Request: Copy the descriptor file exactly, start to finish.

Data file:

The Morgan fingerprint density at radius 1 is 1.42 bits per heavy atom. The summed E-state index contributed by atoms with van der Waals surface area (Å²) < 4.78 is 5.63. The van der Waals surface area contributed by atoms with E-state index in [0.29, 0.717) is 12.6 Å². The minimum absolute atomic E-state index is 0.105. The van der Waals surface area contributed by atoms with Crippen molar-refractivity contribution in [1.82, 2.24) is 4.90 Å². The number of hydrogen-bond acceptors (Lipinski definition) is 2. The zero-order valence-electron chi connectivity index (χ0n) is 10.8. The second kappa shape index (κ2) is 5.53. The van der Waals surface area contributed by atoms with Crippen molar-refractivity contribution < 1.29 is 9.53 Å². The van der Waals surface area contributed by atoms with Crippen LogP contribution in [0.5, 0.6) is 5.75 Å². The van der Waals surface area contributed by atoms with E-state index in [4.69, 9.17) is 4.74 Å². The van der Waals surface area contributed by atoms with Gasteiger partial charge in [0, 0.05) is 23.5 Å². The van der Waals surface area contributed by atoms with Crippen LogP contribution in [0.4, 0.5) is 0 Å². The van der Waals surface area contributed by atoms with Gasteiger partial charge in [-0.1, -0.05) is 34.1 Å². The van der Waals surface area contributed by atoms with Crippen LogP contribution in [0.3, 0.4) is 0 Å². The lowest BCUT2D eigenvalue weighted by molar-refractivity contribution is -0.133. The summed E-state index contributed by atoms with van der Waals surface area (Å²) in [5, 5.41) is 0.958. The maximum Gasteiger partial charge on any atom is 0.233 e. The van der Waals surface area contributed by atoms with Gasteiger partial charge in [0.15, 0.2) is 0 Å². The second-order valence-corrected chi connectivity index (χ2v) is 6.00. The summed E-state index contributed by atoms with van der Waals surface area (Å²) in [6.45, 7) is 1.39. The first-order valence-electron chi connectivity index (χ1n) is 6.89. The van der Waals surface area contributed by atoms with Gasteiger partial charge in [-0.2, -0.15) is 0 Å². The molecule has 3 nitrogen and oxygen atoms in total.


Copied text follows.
The Morgan fingerprint density at radius 1 is 1.42 bits per heavy atom. The summed E-state index contributed by atoms with van der Waals surface area (Å²) < 4.78 is 5.63. The van der Waals surface area contributed by atoms with E-state index in [0.29, 0.717) is 12.6 Å². The minimum absolute atomic E-state index is 0.105. The van der Waals surface area contributed by atoms with Crippen molar-refractivity contribution in [1.82, 2.24) is 4.90 Å². The number of hydrogen-bond acceptors (Lipinski definition) is 2. The zero-order valence-electron chi connectivity index (χ0n) is 10.8. The second kappa shape index (κ2) is 5.53. The van der Waals surface area contributed by atoms with Crippen molar-refractivity contribution < 1.29 is 9.53 Å². The van der Waals surface area contributed by atoms with Crippen LogP contribution in [0.5, 0.6) is 5.75 Å². The van der Waals surface area contributed by atoms with E-state index in [4.69, 9.17) is 4.74 Å². The van der Waals surface area contributed by atoms with Gasteiger partial charge in [0, 0.05) is 23.5 Å². The van der Waals surface area contributed by atoms with Crippen LogP contribution in [0.4, 0.5) is 0 Å². The van der Waals surface area contributed by atoms with Gasteiger partial charge in [-0.1, -0.05) is 34.1 Å². The van der Waals surface area contributed by atoms with Crippen LogP contribution in [0.3, 0.4) is 0 Å². The lowest BCUT2D eigenvalue weighted by molar-refractivity contribution is -0.133. The summed E-state index contributed by atoms with van der Waals surface area (Å²) in [5, 5.41) is 0.958. The maximum Gasteiger partial charge on any atom is 0.233 e. The van der Waals surface area contributed by atoms with Gasteiger partial charge in [0.15, 0.2) is 0 Å². The second-order valence-corrected chi connectivity index (χ2v) is 6.00. The summed E-state index contributed by atoms with van der Waals surface area (Å²) in [6.45, 7) is 1.39. The first-order valence-electron chi connectivity index (χ1n) is 6.89. The van der Waals surface area contributed by atoms with Gasteiger partial charge in [-0.2, -0.15) is 0 Å². The molecule has 3 nitrogen and oxygen atoms in total.